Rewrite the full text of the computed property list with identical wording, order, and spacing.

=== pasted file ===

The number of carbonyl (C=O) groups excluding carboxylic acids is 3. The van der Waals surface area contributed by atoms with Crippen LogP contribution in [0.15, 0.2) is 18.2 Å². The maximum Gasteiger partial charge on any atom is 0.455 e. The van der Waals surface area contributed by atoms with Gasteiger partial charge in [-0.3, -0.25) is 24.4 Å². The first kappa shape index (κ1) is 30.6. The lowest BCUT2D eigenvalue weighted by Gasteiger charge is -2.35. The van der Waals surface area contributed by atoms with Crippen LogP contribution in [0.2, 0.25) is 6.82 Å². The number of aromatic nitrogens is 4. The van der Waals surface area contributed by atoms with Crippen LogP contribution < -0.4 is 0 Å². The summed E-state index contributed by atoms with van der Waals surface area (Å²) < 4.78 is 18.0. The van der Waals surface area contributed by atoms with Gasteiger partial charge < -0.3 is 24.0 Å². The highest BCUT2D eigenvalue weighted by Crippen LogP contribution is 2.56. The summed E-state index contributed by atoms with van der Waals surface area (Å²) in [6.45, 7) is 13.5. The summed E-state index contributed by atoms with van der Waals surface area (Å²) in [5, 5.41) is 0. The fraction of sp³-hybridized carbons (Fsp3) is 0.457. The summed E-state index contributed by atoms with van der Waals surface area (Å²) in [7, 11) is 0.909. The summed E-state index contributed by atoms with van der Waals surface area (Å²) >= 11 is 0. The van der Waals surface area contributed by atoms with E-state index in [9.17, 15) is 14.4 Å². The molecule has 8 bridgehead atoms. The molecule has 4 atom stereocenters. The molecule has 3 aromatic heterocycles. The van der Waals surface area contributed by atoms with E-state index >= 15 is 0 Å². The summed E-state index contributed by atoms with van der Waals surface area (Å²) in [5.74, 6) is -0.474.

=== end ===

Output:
The number of carbonyl (C=O) groups excluding carboxylic acids is 3. The van der Waals surface area contributed by atoms with Crippen LogP contribution in [0.15, 0.2) is 18.2 Å². The maximum Gasteiger partial charge on any atom is 0.455 e. The van der Waals surface area contributed by atoms with Gasteiger partial charge in [-0.3, -0.25) is 24.4 Å². The first kappa shape index (κ1) is 30.6. The lowest BCUT2D eigenvalue weighted by Gasteiger charge is -2.35. The van der Waals surface area contributed by atoms with Crippen LogP contribution in [0.2, 0.25) is 6.82 Å². The number of aromatic nitrogens is 4. The van der Waals surface area contributed by atoms with Crippen LogP contribution < -0.4 is 0 Å². The summed E-state index contributed by atoms with van der Waals surface area (Å²) < 4.78 is 18.0. The van der Waals surface area contributed by atoms with Gasteiger partial charge < -0.3 is 24.0 Å². The highest BCUT2D eigenvalue weighted by Crippen LogP contribution is 2.56. The summed E-state index contributed by atoms with van der Waals surface area (Å²) in [6.45, 7) is 13.5. The summed E-state index contributed by atoms with van der Waals surface area (Å²) in [5, 5.41) is 0. The fraction of sp³-hybridized carbons (Fsp3) is 0.457. The summed E-state index contributed by atoms with van der Waals surface area (Å²) in [7, 11) is 0.909. The summed E-state index contributed by atoms with van der Waals surface area (Å²) >= 11 is 0. The van der Waals surface area contributed by atoms with E-state index in [9.17, 15) is 14.4 Å². The molecule has 8 bridgehead atoms. The molecule has 4 atom stereocenters. The molecule has 3 aromatic heterocycles. The van der Waals surface area contributed by atoms with E-state index >= 15 is 0 Å². The summed E-state index contributed by atoms with van der Waals surface area (Å²) in [5.74, 6) is -0.474.